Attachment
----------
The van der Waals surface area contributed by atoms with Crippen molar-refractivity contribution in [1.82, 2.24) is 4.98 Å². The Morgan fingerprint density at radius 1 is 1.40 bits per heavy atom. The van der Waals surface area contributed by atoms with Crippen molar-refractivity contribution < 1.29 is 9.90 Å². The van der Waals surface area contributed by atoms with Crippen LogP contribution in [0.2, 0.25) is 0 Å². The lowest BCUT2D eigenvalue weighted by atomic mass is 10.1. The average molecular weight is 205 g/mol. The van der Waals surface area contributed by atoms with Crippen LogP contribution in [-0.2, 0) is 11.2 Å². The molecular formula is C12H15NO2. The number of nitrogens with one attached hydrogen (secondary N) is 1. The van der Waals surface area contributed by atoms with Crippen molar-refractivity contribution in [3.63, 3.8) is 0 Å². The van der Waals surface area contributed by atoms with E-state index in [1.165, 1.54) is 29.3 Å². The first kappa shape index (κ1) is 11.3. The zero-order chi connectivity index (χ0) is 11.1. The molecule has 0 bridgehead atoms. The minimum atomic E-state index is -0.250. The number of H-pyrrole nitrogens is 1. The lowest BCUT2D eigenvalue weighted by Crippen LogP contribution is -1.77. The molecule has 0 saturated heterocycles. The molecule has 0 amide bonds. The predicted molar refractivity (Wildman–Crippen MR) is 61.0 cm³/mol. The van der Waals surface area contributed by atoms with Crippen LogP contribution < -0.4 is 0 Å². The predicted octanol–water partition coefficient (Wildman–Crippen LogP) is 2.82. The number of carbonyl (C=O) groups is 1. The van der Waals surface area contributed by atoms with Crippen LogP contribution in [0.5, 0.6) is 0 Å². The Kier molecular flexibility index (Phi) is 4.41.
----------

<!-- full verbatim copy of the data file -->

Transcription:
The van der Waals surface area contributed by atoms with Crippen molar-refractivity contribution in [1.82, 2.24) is 4.98 Å². The Morgan fingerprint density at radius 1 is 1.40 bits per heavy atom. The van der Waals surface area contributed by atoms with Crippen molar-refractivity contribution < 1.29 is 9.90 Å². The van der Waals surface area contributed by atoms with Crippen LogP contribution in [0.2, 0.25) is 0 Å². The lowest BCUT2D eigenvalue weighted by atomic mass is 10.1. The average molecular weight is 205 g/mol. The van der Waals surface area contributed by atoms with Crippen LogP contribution in [-0.2, 0) is 11.2 Å². The molecular formula is C12H15NO2. The number of nitrogens with one attached hydrogen (secondary N) is 1. The van der Waals surface area contributed by atoms with Crippen molar-refractivity contribution in [3.63, 3.8) is 0 Å². The van der Waals surface area contributed by atoms with E-state index in [1.165, 1.54) is 29.3 Å². The first kappa shape index (κ1) is 11.3. The zero-order chi connectivity index (χ0) is 11.1. The molecule has 0 bridgehead atoms. The minimum atomic E-state index is -0.250. The number of H-pyrrole nitrogens is 1. The lowest BCUT2D eigenvalue weighted by Crippen LogP contribution is -1.77. The molecule has 0 saturated heterocycles. The molecule has 0 amide bonds. The predicted molar refractivity (Wildman–Crippen MR) is 61.0 cm³/mol. The van der Waals surface area contributed by atoms with Crippen LogP contribution < -0.4 is 0 Å². The predicted octanol–water partition coefficient (Wildman–Crippen LogP) is 2.82. The number of carbonyl (C=O) groups is 1. The van der Waals surface area contributed by atoms with Crippen LogP contribution in [0.5, 0.6) is 0 Å². The Kier molecular flexibility index (Phi) is 4.41.